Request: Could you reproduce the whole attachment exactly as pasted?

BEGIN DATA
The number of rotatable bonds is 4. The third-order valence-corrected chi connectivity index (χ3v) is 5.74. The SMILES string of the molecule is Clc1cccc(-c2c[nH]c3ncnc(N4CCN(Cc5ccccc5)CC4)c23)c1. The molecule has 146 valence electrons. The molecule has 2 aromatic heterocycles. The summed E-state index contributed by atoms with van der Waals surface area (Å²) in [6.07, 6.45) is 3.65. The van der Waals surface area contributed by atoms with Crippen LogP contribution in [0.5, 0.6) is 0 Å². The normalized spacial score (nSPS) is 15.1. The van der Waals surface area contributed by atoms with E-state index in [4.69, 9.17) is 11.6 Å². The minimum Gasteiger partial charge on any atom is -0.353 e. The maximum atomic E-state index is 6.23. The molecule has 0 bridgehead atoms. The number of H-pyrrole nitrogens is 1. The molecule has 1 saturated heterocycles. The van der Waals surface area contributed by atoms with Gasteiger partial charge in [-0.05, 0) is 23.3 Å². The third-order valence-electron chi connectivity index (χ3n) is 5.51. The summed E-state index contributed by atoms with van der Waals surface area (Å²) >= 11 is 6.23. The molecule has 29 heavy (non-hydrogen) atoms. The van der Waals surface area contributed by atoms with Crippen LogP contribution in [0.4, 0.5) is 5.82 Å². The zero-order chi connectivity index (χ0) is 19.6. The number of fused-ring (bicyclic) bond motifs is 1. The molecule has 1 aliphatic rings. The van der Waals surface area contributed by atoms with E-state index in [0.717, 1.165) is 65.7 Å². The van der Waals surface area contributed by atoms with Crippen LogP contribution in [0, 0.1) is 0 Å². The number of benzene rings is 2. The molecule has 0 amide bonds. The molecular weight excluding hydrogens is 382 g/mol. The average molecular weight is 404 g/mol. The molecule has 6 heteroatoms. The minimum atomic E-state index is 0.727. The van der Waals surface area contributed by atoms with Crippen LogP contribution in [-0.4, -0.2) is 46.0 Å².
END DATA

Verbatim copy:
The number of rotatable bonds is 4. The third-order valence-corrected chi connectivity index (χ3v) is 5.74. The SMILES string of the molecule is Clc1cccc(-c2c[nH]c3ncnc(N4CCN(Cc5ccccc5)CC4)c23)c1. The molecule has 146 valence electrons. The molecule has 2 aromatic heterocycles. The summed E-state index contributed by atoms with van der Waals surface area (Å²) in [6.07, 6.45) is 3.65. The van der Waals surface area contributed by atoms with Crippen LogP contribution in [0.5, 0.6) is 0 Å². The normalized spacial score (nSPS) is 15.1. The van der Waals surface area contributed by atoms with E-state index in [4.69, 9.17) is 11.6 Å². The minimum Gasteiger partial charge on any atom is -0.353 e. The maximum atomic E-state index is 6.23. The molecule has 0 bridgehead atoms. The number of H-pyrrole nitrogens is 1. The molecule has 1 saturated heterocycles. The van der Waals surface area contributed by atoms with Gasteiger partial charge in [-0.05, 0) is 23.3 Å². The third-order valence-electron chi connectivity index (χ3n) is 5.51. The summed E-state index contributed by atoms with van der Waals surface area (Å²) >= 11 is 6.23. The molecule has 29 heavy (non-hydrogen) atoms. The van der Waals surface area contributed by atoms with Crippen LogP contribution in [0.4, 0.5) is 5.82 Å². The zero-order chi connectivity index (χ0) is 19.6. The number of fused-ring (bicyclic) bond motifs is 1. The molecule has 1 aliphatic rings. The van der Waals surface area contributed by atoms with E-state index in [0.717, 1.165) is 65.7 Å². The van der Waals surface area contributed by atoms with Crippen LogP contribution in [0, 0.1) is 0 Å². The number of benzene rings is 2. The molecule has 0 amide bonds. The molecular weight excluding hydrogens is 382 g/mol. The average molecular weight is 404 g/mol. The molecule has 6 heteroatoms. The minimum atomic E-state index is 0.727. The van der Waals surface area contributed by atoms with Crippen LogP contribution in [-0.4, -0.2) is 46.0 Å².